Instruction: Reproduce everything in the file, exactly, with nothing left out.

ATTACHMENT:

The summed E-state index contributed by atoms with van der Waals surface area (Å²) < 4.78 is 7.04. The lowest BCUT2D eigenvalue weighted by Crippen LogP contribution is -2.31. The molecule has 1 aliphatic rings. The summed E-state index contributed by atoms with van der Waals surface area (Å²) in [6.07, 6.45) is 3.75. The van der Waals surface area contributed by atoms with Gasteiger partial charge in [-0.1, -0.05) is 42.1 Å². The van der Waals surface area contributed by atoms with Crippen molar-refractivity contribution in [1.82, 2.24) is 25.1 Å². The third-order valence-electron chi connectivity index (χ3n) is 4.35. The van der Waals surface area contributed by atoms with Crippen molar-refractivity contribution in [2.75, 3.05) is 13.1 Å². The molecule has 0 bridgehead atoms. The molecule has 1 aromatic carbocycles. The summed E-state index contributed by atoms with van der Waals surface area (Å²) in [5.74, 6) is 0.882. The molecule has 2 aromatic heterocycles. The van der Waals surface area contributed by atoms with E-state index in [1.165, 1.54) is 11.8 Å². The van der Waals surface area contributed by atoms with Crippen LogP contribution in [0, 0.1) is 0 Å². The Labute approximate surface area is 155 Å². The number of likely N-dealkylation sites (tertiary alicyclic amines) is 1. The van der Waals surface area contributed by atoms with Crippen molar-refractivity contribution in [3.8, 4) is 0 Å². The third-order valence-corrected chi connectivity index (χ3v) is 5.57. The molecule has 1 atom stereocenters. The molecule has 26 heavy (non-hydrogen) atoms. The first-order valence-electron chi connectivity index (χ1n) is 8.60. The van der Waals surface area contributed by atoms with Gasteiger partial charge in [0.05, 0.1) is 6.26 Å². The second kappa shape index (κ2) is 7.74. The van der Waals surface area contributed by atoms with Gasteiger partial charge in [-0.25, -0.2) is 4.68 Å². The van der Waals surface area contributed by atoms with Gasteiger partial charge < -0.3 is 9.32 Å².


The summed E-state index contributed by atoms with van der Waals surface area (Å²) < 4.78 is 7.04. The lowest BCUT2D eigenvalue weighted by Crippen LogP contribution is -2.31. The molecule has 1 aliphatic rings. The summed E-state index contributed by atoms with van der Waals surface area (Å²) in [6.07, 6.45) is 3.75. The van der Waals surface area contributed by atoms with Gasteiger partial charge in [-0.1, -0.05) is 42.1 Å². The van der Waals surface area contributed by atoms with Crippen molar-refractivity contribution in [1.82, 2.24) is 25.1 Å². The third-order valence-electron chi connectivity index (χ3n) is 4.35. The van der Waals surface area contributed by atoms with Crippen molar-refractivity contribution in [2.75, 3.05) is 13.1 Å². The molecule has 0 bridgehead atoms. The molecule has 1 aromatic carbocycles. The summed E-state index contributed by atoms with van der Waals surface area (Å²) in [5.74, 6) is 0.882. The molecule has 2 aromatic heterocycles. The van der Waals surface area contributed by atoms with E-state index in [1.165, 1.54) is 11.8 Å². The van der Waals surface area contributed by atoms with Crippen LogP contribution in [0, 0.1) is 0 Å². The Labute approximate surface area is 155 Å². The number of likely N-dealkylation sites (tertiary alicyclic amines) is 1. The van der Waals surface area contributed by atoms with Crippen molar-refractivity contribution in [3.8, 4) is 0 Å². The third-order valence-corrected chi connectivity index (χ3v) is 5.57. The molecule has 1 atom stereocenters. The molecule has 26 heavy (non-hydrogen) atoms. The first-order valence-electron chi connectivity index (χ1n) is 8.60. The van der Waals surface area contributed by atoms with Gasteiger partial charge in [0.05, 0.1) is 6.26 Å². The second kappa shape index (κ2) is 7.74. The van der Waals surface area contributed by atoms with Gasteiger partial charge in [-0.25, -0.2) is 4.68 Å². The van der Waals surface area contributed by atoms with Gasteiger partial charge < -0.3 is 9.32 Å².